“Upon my return from London I was stripped naked at gunpoint, interrogated, kicked and beaten for more than four hours. At one point I fainted and then awakened to fingernails gouging at the flesh beneath my eyes. An officer crushed my neck beneath his boot and pressed my chest into the floor. Others took turns kicking and pinching me, laughing all the while. They dragged me by my feet, sweeping my head through my own vomit. I was told later they transferred me to a hospital … Today I have difficulty breathing. I have abrasions and scratches on my chest and neck. My doctor informed me that due to nerve damage from one kick, I may be unable to father children and will need to have an operation.”6 Mr. Omer is convinced that the brutal assault on his person was carried out by Shin Bet personnel who were fully aware that he had received the Gellhorn Prize while abroad, and were attempting to confiscate the award money, but were frustrated because it had been deposited in a bank account and was unavailable. After the experience at Allenby, Mr. Omer reportedly lost consciousness, was transferred to a Palestinian hospital in Jericho on the West Bank, and was then moved to the Erez crossing, from where he was again transferred for treatment to the European Hospital at Khan Younis refugee camp.

19. The unfortunate incident described above cannot be discounted as an accident or an anomaly involving undisciplined Israeli security personnel. The treatment of Mr. Omer seems to have been motivated by Israeli anger over international recognition of his journalism describing the occupation of Gaza, his willingness to repeat his descriptions abroad and his dedication and intention to continue in the professional role of bearing witness to the excesses of the occupation. It should be noted that all Palestinians are subject to arbitrary harassment and abuse at borders and checkpoints, although the hostility towards journalists seems particularly severe. During his time in Europe, Mr. Omer spoke before European parliamentary audiences, describing the suffering in Gaza caused by the siege, closures and fuel and food shortages. It should be noted that Mr. Omer was not charged with any offence, nor was he carrying any prohibited materials. His treatment as described appears to constitute a flagrant violation of article 3(1)(a)(c) of the Fourth Geneva Convention, which reads, in part, “... The following acts are and shall remain prohibited at any time and in any place whatsoever ... (a) violence to life and person ... (c) outrages upon personal dignity, in particular humiliating and degrading treatment”. Article 5 of the Universal Declaration of Human Rights is also relevant, as it proscribes “... cruel, inhumane or degrading treatment or punishment”. More directly responsive to Mr. Omer’s situation are article 19 of the Universal Declaration of Human Rights and article 19 of the International Covenant on Civil and Political Rights (1966). Article 19 (2) of the Covenant has been interpreted to apply in particular to journalists who strive to uphold rights “to receive and impart information of all kinds ... in writing or in print … or through any media of his choice”. Additionally, article 13 (2) of the Universal Declaration of Human Rights confirms the right of a person to return unimpeded to his or her country of residence. “Everyone has the right to leave any country, including his own, and to return to his country.” That right was grossly violated in the case of Mr. Omer.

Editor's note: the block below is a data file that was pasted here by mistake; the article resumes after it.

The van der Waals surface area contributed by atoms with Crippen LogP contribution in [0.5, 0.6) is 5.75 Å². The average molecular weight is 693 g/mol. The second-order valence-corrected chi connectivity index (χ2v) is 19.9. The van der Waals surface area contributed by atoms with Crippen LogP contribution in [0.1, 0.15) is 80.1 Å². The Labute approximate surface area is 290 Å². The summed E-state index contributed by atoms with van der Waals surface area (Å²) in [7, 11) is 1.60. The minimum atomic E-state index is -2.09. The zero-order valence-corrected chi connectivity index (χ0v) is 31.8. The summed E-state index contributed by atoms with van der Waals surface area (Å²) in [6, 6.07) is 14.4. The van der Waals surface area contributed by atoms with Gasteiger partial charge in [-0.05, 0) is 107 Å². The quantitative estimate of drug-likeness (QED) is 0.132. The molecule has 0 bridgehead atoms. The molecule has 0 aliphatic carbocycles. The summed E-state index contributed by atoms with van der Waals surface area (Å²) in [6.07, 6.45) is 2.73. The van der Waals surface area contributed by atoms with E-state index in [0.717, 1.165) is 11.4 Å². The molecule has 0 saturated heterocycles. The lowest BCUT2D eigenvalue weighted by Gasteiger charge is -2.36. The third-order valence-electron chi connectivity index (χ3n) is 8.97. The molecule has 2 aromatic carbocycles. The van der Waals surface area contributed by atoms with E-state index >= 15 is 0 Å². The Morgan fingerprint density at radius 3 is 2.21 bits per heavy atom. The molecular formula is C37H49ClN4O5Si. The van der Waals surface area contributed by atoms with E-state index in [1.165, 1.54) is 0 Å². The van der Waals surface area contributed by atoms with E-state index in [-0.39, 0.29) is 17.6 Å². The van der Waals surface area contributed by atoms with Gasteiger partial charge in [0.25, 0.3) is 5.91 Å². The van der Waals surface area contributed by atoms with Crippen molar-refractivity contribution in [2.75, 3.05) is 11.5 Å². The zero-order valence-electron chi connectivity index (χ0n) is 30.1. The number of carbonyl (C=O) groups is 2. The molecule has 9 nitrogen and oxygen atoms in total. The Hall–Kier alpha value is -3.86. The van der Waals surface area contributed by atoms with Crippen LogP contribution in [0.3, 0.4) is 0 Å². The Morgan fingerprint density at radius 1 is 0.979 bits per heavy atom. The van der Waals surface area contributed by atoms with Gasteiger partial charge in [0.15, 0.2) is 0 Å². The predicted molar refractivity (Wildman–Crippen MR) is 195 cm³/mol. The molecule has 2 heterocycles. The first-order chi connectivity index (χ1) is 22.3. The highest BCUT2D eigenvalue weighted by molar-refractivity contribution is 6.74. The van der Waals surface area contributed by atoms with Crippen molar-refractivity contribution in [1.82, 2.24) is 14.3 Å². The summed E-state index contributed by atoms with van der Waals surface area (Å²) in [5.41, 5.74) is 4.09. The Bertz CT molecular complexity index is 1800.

20. Although the incident affected only one individual, it inevitably has a chilling effect, and appears to be part of a broader pattern of Israeli punitive interference with independent journalistic reporting on the occupation. Amnesty International responded to the lethal shooting of a Reuters cameraman in April 2008 by an Israeli tank, saying, “Fadel Shana appears to have been killed deliberately although he was a civilian taking no part in attacks on Israel’s forces”. In August, the tank crew responsible for Mr. Shana’s death was officially cleared of wrongdoing in a letter written by the Israeli Advocate-General, Brigadier General Avihai Mendelblit, prompting the Editor-in-Chief of Reuters, David Schlesinger, to respond, “I’m extremely disappointed that this report [by the Israeli military] condones a disproportionate use of deadly force in a situation that the army itself admitted has not been clearly analysed”. There are other criticisms of abusive Israeli behaviour towards Palestinian and foreign journalists in Gaza and the West Bank issued by such respected organizations as Reporters Without Borders and the Committee to Protect Journalists. In sum, the experience of Mohammed Omer appears to be only the most recent example of a pattern of official Israeli conduct interfering with press freedoms under conditions of occupation, thereby depriving the Palestinian population of whatever protection might result from exposing abuses of authority by the occupying Power. The United Nations has a clear responsibility and definite obligation to protect independent journalism, especially in war zones and areas under occupation, as part of its commitment to human rights and international law.